WASHINGTON — Who needs leafy greens and carrots when pizza and french fries will do?

In an effort many 9-year-olds will cheer, Congress wants pizza and french fries to stay on school lunch lines and is fighting the Obama administration’s efforts to take unhealthy foods out of schools.

The final version of a spending bill released late Monday would unravel school lunch standards the Agriculture Department proposed earlier this year. These include limiting the use of potatoes on the lunch line, putting new restrictions on sodium and boosting the use of whole grains. The legislation would block or delay all of those efforts.

The bill also would allow tomato paste on pizzas to be counted as a vegetable, as it is now. USDA had wanted to only count a half-cup of tomato paste or more as a vegetable, and a serving of pizza has less than that.

Nutritionists say the whole effort is reminiscent of the Reagan administration’s much-ridiculed attempt 30 years ago to classify ketchup as a vegetable to cut costs. This time around, food companies that produce frozen pizzas for schools, the salt industry and potato growers requested the changes and lobbied Congress.

School meals that are subsidized by the federal government must include a certain amount of vegetables, and USDA’s proposal could have pushed pizza-makers and potato growers out of the school lunch business.

Piling on to the companies’ opposition, some conservatives argue that the federal government shouldn’t tell children what to eat.

Reacting to that criticism, House Republicans had urged USDA to rewrite the standards in a bill passed in June. The Senate last month voted to block the potato limits in its version, with opposition to the restrictions led by potato-growing states. Neither version of the bill included the latest provisions on tomato paste, sodium or whole grains; House and Senate negotiators added those in the last two weeks as they put finishing touches on the legislation.

Sen. Susan Collins, R-Maine, and allies including Sen. Olympia Snowe, R-Maine, and Democratic Sen. Mark Udall of Colorado led the fight for a provision to keep potatoes on the menu without restrictions.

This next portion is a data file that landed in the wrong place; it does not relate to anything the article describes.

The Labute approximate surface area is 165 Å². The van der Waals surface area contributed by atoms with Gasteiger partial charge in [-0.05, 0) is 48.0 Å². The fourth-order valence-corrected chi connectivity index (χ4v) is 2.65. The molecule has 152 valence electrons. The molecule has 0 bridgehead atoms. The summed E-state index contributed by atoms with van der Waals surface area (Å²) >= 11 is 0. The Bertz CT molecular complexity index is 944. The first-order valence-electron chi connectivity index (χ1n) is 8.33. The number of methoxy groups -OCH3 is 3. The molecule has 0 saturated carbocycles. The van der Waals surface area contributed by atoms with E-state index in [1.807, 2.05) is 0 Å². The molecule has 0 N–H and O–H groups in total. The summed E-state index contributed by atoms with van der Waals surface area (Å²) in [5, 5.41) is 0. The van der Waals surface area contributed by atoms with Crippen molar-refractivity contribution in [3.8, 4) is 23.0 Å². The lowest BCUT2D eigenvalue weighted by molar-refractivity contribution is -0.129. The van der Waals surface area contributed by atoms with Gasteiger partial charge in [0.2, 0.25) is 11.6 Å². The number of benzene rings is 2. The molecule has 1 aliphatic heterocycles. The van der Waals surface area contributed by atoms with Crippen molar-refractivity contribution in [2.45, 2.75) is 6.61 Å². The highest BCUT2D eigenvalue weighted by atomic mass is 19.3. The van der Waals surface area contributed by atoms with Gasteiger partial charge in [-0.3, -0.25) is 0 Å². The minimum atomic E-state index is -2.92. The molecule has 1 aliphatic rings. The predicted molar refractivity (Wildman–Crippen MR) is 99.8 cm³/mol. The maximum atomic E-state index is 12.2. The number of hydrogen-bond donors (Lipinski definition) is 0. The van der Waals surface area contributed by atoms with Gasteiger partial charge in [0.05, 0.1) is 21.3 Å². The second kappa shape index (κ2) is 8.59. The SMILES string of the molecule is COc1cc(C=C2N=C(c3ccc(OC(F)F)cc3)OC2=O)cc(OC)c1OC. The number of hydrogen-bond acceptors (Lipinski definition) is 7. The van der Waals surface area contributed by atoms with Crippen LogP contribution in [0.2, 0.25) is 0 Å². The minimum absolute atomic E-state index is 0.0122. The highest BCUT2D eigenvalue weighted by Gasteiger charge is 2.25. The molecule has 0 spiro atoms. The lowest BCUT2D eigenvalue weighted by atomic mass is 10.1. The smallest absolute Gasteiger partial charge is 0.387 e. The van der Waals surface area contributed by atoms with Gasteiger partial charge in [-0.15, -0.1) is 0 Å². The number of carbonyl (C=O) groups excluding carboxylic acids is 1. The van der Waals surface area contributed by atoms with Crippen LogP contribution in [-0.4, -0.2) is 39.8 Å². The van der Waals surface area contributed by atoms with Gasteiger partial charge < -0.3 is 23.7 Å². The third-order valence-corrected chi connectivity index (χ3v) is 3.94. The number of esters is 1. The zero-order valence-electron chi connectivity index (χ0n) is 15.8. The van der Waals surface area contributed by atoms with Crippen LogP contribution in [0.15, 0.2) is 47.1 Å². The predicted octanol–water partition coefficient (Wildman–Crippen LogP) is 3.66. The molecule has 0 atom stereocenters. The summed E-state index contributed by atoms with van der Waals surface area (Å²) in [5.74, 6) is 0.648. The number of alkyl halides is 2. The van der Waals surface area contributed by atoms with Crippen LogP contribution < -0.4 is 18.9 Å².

Maine was the sixth-largest potato-producing state in the nation in 2010, according to the Maine Potato Board, based in Presque Isle. Maine farmers grow about 55,000 acres of white potatoes, and sold $140 million worth in 2009.

USDA spokeswoman Courtney Rowe said Tuesday that the department will continue its efforts to make lunches healthier.

“While it’s unfortunate that some members of Congress continue to put special interests ahead of the health of America’s children, USDA remains committed to practical, science-based standards for school meals,” she said in a statement.

Nutrition advocate Margo Wootan of the Center for Science in the Public Interest said Congress’s proposed changes will keep schools from serving a wider array of vegetables. Specifically, the bill would:

Block the Agriculture Department from limiting starchy vegetables, including corn and peas, to two servings a week.

• Allow USDA to count 2 tablespoons of tomato paste as a vegetable, as it does now. The department had attempted to require that only a half-cup of tomato paste could be considered a vegetable. Federally subsidized lunches must have a certain number of vegetables to be served.

• Require USDA to define “whole grains” before they regulate them. The USDA rules require schools to use more whole grains.

Food companies who have fought the USDA standards say they were too strict and neglected the nutrients that potatoes, other starchy vegetables and tomato paste do offer.

Both the House and the Senate are expected to vote on the bill this week and send it to President Obama.

Jonathan Riskind, MaineToday Media Washington Bureau Chief, contributed to this report.